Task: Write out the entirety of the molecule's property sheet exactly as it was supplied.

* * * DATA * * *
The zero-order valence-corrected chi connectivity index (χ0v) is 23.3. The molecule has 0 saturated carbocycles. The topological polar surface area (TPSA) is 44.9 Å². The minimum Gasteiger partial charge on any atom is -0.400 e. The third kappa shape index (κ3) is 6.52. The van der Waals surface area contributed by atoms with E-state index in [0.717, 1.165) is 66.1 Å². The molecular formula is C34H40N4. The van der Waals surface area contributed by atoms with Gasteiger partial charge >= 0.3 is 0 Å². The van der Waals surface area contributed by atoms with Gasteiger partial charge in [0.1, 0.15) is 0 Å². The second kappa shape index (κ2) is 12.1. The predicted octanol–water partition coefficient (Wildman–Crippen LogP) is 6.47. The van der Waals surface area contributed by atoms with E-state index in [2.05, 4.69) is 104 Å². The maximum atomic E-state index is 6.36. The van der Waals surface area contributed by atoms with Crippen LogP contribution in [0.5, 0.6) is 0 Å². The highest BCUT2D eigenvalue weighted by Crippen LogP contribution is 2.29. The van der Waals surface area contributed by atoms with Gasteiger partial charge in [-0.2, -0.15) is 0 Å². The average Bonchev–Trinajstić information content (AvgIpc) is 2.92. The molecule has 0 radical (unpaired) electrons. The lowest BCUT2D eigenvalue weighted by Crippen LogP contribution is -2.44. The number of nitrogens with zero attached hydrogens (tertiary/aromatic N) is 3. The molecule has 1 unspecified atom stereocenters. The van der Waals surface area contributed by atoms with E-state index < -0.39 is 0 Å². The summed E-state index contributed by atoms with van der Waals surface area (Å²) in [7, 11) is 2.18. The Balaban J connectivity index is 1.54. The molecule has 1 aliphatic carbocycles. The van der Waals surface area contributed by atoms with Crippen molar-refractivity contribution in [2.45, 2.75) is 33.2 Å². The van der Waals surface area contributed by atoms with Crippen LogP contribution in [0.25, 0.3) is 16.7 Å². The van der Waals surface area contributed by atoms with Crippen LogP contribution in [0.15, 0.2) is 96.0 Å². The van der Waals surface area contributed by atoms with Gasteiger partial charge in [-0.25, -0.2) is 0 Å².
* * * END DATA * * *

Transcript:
The zero-order valence-corrected chi connectivity index (χ0v) is 23.3. The molecule has 0 saturated carbocycles. The topological polar surface area (TPSA) is 44.9 Å². The minimum Gasteiger partial charge on any atom is -0.400 e. The third kappa shape index (κ3) is 6.52. The van der Waals surface area contributed by atoms with E-state index in [0.717, 1.165) is 66.1 Å². The molecular formula is C34H40N4. The van der Waals surface area contributed by atoms with Gasteiger partial charge >= 0.3 is 0 Å². The van der Waals surface area contributed by atoms with Gasteiger partial charge in [0.1, 0.15) is 0 Å². The second kappa shape index (κ2) is 12.1. The predicted octanol–water partition coefficient (Wildman–Crippen LogP) is 6.47. The van der Waals surface area contributed by atoms with E-state index in [2.05, 4.69) is 104 Å². The maximum atomic E-state index is 6.36. The van der Waals surface area contributed by atoms with Crippen LogP contribution in [0.5, 0.6) is 0 Å². The highest BCUT2D eigenvalue weighted by Crippen LogP contribution is 2.29. The van der Waals surface area contributed by atoms with Gasteiger partial charge in [-0.2, -0.15) is 0 Å². The average Bonchev–Trinajstić information content (AvgIpc) is 2.92. The molecule has 0 radical (unpaired) electrons. The lowest BCUT2D eigenvalue weighted by Crippen LogP contribution is -2.44. The number of nitrogens with zero attached hydrogens (tertiary/aromatic N) is 3. The molecule has 1 unspecified atom stereocenters. The van der Waals surface area contributed by atoms with E-state index < -0.39 is 0 Å². The summed E-state index contributed by atoms with van der Waals surface area (Å²) in [7, 11) is 2.18. The Balaban J connectivity index is 1.54. The molecule has 1 aliphatic carbocycles. The van der Waals surface area contributed by atoms with Crippen molar-refractivity contribution in [2.45, 2.75) is 33.2 Å². The van der Waals surface area contributed by atoms with Crippen LogP contribution in [0.25, 0.3) is 16.7 Å². The van der Waals surface area contributed by atoms with Crippen LogP contribution in [0.15, 0.2) is 96.0 Å². The van der Waals surface area contributed by atoms with Gasteiger partial charge in [-0.25, -0.2) is 0 Å².